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New Teacher Profile: Dr. Hendrickson

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He’s been to prison many times, but don’t worry, he was only there to teach literature. Helping the inmates there get a quality education, Thomas Hendrickson taught at San Quentin State Prison while he was a student at UC Berkeley and talked about literature with the men serving their time at the prison. Now, Dr. Hendrickson is a new teacher at OHS. He currently teaches Latin 1 and Fundamentals of Literary Analysis (JE002).

Dr. Hendrickson was born and raised in Minnesota, and he went on to receive his Bachelor’s degree from the University of Minnesota. After attending the University of Minnesota, he got his M.A. and his Ph.D. from UC Berkeley.

He spent the last year of his Ph.D. and the first year after in Italy. Spending two years in Rome and Pisa really shaped the rest of his scholarly and teaching career.

“It was a really extraordinary experience,” Dr. Hendrickson recalled.

After his time in Italy, Dr. Hendrickson came back to the United States to teach post-secondary level Latin, Greek and English at Dartmouth University in New Hampshire. He has also taught at Furman University in South Carolina.

When asked why he became a teacher, Dr. Hendrickson responded that he has always had a “love for learning and great satisfaction in discovering new things.” He wants to pass on the things he has learned to his students as well as be their mentor on their journey to learn and discover new things just like he did.

Among the many teaching jobs Dr. Hendrickson has had, his most unique experience was teaching literature at San Quentin State Prison. While a student at Berkeley, he taught literature to inmates at the prison so that they could earn their associate’s degree.

While a normal teacher just has to unlock his classroom door or open an Adobe Connect room at the OHS, Dr. Hendrickson had to go through hours of checkpoints and searches before he could even get into the classroom.

“I had to sign something that said I agreed they wouldn’t negotiate for me if I got held hostage,” he recalled.

Overall, though, he remembers it as a really great experience. “The inmates needed to work really hard to prove that they were at the community college level.” Many of them hadn’t finished high school or even had any high school education at all. But he remembers the men he taught as dedicated and hard-working.

When reflecting on the experience Dr. Hendrickson says, “It’s really important as a way to keep your humanity. That’s one thing that all the inmates really struggled with. You live in a cage, which is I think very hard on people, so reading literature and talking about it and thinking about it is one of those ways to be in communication with the larger human race. I think that meant a lot.”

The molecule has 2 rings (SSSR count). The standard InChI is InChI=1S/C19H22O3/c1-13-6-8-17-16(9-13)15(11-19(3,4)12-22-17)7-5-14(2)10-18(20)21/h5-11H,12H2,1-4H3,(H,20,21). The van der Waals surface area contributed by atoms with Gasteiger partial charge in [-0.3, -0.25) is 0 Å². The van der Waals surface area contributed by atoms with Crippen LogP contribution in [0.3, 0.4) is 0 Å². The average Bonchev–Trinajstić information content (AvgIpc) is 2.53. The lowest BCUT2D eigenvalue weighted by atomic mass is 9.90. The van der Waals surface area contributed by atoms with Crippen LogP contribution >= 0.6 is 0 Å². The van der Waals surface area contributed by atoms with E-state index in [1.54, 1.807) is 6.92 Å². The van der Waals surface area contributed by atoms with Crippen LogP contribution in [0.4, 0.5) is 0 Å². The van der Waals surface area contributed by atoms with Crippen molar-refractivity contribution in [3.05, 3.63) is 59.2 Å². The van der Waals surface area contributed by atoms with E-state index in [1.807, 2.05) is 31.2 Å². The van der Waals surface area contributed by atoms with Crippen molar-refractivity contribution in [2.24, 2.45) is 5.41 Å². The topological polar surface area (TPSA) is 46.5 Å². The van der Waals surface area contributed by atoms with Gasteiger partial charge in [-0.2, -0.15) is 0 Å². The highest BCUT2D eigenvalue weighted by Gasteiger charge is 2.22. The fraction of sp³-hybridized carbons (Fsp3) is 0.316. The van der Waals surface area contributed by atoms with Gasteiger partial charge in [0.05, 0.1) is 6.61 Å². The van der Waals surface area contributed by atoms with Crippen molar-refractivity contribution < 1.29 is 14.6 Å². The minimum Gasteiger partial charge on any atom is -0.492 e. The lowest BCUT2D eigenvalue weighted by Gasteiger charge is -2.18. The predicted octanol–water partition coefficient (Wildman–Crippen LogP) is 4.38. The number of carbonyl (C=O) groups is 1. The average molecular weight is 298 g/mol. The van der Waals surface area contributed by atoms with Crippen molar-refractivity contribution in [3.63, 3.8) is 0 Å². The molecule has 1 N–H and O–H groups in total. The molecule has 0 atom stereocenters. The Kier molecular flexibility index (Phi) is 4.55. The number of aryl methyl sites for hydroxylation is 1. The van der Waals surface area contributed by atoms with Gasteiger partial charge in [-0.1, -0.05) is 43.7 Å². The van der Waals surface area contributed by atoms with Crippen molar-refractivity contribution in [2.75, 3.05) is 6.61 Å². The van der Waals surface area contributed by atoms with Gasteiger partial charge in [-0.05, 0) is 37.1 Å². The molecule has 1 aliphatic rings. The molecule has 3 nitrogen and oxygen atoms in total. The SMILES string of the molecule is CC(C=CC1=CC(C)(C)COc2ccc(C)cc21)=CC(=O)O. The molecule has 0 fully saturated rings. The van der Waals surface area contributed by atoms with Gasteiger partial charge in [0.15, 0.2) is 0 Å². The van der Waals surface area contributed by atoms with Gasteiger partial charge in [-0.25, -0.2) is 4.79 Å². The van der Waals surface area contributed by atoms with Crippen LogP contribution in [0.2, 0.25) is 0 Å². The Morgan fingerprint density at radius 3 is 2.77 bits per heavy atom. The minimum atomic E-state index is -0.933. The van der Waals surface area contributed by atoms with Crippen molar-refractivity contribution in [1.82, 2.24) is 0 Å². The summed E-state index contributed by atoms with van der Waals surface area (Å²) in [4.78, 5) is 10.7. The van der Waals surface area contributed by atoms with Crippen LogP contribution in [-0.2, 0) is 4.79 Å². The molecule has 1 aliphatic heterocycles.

Dr. Hendrickson first heard about the OHS from friends and acquaintances in college. He thought it was a unique space and type of program, but what really drew him here was hearing about the students at the OHS. Intrigued by having students from all over the country and the world, Dr. Hendrickson praised how they are united by their love of learning, a passion for making their own way and the following of their individual interests.

As a full-time teacher at the OHS, Dr. Hendrickson tries to foster “a sense of intellectual community” for his students in Latin and English. His goal is for his students to not only be engaged in discussion, but also kind and courteous at the same time. Understanding how daunting it can be to become vulnerable online, Dr. Hendrickson appreciates when his students are able to discuss, disagree and put themselves out there in the online classroom.

For his English students, he says to always “be talking back to the text.” It is important to write as you read and be active in the text. Being active can mean many things, whether that be jotting down questions or comments in the margins or responding with snarky comments, jokes and pictures.“It brings you into conversation with the text,” he found of this reading technique.

For his Latin students, he compares it to going to the gym. “If you try to work out once a month for 24 straight hours, you’re just going to kill yourself and not make any progress. It’s the same in a way with Latin.” He wants students to realize the importance of working on at least a little Latin each day. Work on a little bit at a time consistently instead of studying for hours only once in a while.

As for the upcoming school year, Dr. Hendrickson is “thrilled to be here. I’m just a month in, and I feel like I’m still getting my bearings in a way, but it’s a thrilling time and I look forward to the future.”

 

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